Once Were Brothers: Robbie Robertson and The BandReviewed By alejandroariera
Posted 02/27/20 15:58:37
(Worth A Look)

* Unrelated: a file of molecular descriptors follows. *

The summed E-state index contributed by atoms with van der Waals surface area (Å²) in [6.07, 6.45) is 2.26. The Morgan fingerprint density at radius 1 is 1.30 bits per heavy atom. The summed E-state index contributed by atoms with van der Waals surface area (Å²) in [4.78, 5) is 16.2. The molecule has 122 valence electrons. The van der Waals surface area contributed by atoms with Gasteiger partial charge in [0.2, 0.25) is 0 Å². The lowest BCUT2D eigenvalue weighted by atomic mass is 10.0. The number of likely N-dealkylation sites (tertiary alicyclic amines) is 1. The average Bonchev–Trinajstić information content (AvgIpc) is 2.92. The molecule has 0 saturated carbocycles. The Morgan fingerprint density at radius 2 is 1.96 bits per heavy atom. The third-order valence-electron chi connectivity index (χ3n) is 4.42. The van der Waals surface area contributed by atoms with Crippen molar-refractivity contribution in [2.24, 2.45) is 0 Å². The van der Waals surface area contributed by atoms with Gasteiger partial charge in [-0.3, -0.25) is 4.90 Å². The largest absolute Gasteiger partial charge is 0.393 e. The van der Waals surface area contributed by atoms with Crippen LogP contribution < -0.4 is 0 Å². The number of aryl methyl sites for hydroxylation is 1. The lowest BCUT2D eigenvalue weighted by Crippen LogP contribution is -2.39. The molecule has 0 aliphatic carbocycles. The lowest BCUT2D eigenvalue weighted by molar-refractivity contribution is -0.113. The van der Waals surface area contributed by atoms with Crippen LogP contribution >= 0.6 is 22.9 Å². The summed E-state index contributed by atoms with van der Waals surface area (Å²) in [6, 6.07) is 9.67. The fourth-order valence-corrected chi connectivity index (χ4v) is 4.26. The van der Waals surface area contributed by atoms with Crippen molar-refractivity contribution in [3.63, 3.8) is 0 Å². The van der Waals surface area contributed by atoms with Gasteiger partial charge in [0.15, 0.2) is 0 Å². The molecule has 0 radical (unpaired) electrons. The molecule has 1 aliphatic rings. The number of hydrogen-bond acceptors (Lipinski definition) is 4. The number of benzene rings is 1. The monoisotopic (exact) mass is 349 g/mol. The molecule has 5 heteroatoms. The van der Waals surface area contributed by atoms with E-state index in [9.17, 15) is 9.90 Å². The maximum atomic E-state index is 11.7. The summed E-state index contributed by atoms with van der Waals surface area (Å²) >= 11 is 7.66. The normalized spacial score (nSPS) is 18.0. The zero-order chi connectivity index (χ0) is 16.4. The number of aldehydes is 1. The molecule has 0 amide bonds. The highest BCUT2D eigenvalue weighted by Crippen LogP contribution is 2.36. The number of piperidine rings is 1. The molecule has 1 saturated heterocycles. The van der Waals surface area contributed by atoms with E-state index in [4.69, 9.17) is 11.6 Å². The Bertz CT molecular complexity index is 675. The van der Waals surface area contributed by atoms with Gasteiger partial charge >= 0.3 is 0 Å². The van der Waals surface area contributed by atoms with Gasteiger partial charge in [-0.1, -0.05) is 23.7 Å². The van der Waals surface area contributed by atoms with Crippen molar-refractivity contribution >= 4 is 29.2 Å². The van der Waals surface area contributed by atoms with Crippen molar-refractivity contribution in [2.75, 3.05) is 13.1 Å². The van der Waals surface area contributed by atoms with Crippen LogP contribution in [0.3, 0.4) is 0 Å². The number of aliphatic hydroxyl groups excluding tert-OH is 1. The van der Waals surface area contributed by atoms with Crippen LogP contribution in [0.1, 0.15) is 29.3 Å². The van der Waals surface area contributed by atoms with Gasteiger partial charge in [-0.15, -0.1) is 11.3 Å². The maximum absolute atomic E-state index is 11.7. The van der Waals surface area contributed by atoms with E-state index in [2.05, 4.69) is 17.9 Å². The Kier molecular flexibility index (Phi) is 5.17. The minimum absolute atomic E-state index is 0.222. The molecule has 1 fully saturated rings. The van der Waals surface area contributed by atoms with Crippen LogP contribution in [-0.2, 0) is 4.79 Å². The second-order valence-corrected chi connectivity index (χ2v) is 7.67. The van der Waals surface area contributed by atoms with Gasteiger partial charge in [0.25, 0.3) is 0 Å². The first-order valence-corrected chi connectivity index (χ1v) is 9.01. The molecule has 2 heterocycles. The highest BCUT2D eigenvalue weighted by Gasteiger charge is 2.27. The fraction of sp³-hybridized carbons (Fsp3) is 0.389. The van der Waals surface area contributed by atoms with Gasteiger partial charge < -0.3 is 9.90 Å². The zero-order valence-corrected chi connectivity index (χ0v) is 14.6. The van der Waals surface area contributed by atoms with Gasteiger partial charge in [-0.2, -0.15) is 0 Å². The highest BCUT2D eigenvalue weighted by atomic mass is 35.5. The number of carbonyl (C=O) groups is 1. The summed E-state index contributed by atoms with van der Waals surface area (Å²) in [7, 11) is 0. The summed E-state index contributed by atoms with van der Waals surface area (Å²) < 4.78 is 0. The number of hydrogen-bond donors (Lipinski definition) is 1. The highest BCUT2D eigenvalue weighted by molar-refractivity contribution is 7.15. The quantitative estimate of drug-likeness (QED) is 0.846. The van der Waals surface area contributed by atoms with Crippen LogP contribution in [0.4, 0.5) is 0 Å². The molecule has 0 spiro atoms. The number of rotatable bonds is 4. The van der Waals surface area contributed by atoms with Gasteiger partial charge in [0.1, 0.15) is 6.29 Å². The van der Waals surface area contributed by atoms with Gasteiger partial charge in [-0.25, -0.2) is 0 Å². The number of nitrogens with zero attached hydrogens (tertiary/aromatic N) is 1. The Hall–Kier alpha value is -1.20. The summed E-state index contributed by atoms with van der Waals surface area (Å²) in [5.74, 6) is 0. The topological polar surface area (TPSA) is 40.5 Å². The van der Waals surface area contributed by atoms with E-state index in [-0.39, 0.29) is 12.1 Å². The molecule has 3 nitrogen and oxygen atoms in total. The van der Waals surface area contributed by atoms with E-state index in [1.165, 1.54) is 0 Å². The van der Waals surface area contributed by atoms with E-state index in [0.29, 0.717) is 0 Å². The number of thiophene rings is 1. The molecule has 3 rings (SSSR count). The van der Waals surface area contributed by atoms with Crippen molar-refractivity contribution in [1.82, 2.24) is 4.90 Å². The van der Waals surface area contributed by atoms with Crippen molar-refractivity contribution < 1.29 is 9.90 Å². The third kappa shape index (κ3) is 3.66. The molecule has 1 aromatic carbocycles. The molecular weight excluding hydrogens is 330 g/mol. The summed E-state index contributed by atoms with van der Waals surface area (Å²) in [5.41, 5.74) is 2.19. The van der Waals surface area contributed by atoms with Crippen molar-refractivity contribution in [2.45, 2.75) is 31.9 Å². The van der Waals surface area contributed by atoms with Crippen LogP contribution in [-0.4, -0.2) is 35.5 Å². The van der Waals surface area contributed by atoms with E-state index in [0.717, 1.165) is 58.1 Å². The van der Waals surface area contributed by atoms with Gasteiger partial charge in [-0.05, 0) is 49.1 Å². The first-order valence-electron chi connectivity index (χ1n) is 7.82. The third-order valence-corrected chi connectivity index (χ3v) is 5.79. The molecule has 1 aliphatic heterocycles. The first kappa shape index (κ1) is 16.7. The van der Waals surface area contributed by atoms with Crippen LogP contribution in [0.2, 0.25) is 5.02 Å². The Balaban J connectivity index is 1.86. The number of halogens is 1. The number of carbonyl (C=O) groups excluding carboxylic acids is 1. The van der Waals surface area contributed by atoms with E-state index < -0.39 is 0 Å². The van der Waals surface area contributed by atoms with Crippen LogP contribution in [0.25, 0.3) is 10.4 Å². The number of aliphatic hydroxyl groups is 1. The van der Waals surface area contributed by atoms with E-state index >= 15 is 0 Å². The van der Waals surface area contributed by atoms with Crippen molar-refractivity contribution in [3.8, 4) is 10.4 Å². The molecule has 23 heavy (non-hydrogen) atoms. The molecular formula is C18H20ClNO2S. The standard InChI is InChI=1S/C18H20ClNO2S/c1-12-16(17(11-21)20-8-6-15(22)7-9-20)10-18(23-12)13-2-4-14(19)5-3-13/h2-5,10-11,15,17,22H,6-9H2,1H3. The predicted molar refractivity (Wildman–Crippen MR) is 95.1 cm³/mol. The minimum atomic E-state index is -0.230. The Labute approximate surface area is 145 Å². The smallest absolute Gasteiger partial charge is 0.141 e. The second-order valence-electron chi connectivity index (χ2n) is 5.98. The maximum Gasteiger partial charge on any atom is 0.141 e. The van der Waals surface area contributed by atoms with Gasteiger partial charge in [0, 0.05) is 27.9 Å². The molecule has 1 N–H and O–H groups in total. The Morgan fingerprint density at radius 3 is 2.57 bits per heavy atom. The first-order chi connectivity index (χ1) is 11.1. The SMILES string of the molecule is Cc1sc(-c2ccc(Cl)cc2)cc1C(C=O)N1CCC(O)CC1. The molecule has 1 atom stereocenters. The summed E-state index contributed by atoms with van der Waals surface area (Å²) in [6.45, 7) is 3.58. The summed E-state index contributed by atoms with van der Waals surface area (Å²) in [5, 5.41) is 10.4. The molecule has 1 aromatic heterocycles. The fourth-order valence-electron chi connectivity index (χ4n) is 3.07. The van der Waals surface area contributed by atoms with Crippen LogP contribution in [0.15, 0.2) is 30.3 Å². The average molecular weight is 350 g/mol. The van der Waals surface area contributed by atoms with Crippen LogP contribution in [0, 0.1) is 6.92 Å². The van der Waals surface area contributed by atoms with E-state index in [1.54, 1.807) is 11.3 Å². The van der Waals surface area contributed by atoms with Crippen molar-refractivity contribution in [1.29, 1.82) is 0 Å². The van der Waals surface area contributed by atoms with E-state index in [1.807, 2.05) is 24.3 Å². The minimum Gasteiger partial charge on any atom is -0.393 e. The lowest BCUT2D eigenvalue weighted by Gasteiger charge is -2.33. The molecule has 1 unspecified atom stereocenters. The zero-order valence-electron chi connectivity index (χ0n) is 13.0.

One could argue that singer-songwriter Robbie Robertson —one of the driving forces behind the groundbreaking Americana outfit The Bandâ— has been trying to set the record straight about his life and his role in the group’s rise and short-lived fall since the release of his self-titled solo debut album in 1986. And that, in the aftermath of old friend turned nemesis Levon Helm’s 1993 autobiography "This Wheel’s On Fire” and 2013 documentary “Ain’t in It for My Health” (released a year after his death from throat cancer), he has been biding his time to respond to Helm’s vitriolic charges against him. And, boy, did Robertson come out swinging! First came his 2016 autobiography “Testimony.” Then “Once Were Brothers,” a song about war and the men who fight them that stands as a metaphor for what Robertson and The Band’s four other musicians went through followed by the release last year of an even more personal album “Sinematic.” And, finally, there’s the documentary that borrows its title from the aforementioned song: “Once Were Brothers: Robbie Robertson and The Band.” Talk about truth in advertising. This is the story of The Band told from his perspective. Yes, Canadian filmmaker Daniel Roher brings in other voices into the mix to provide context. But this is Robertson’s story through and through.And what a magnificent raconteur Robertson turns out to be. You could picture yourself sitting around a campfire, across from him, as he plucks a couple of chords on his guitar while rambling on and on. He goes over every significant event in his life with verve, candor, a sense of amusement and even disbelief and also pain, sorrow and regret. Whether it’s growing up at the Six Nations of the Grand River reservation in Ontario, Canada, his discovering rock and roll and picking up a guitar for the first time, joining Arkansas expatriate Ronnie Hawkins’ band and writing his first song when he was 16, meeting Levon Helm after impulsively jumping on a train from Toronto to Arkansas or discovering that his real father was a Hebrew gangster, Robertson treats his early life as a joyful, magical picaresque, the opening chapter of a bildungsroman.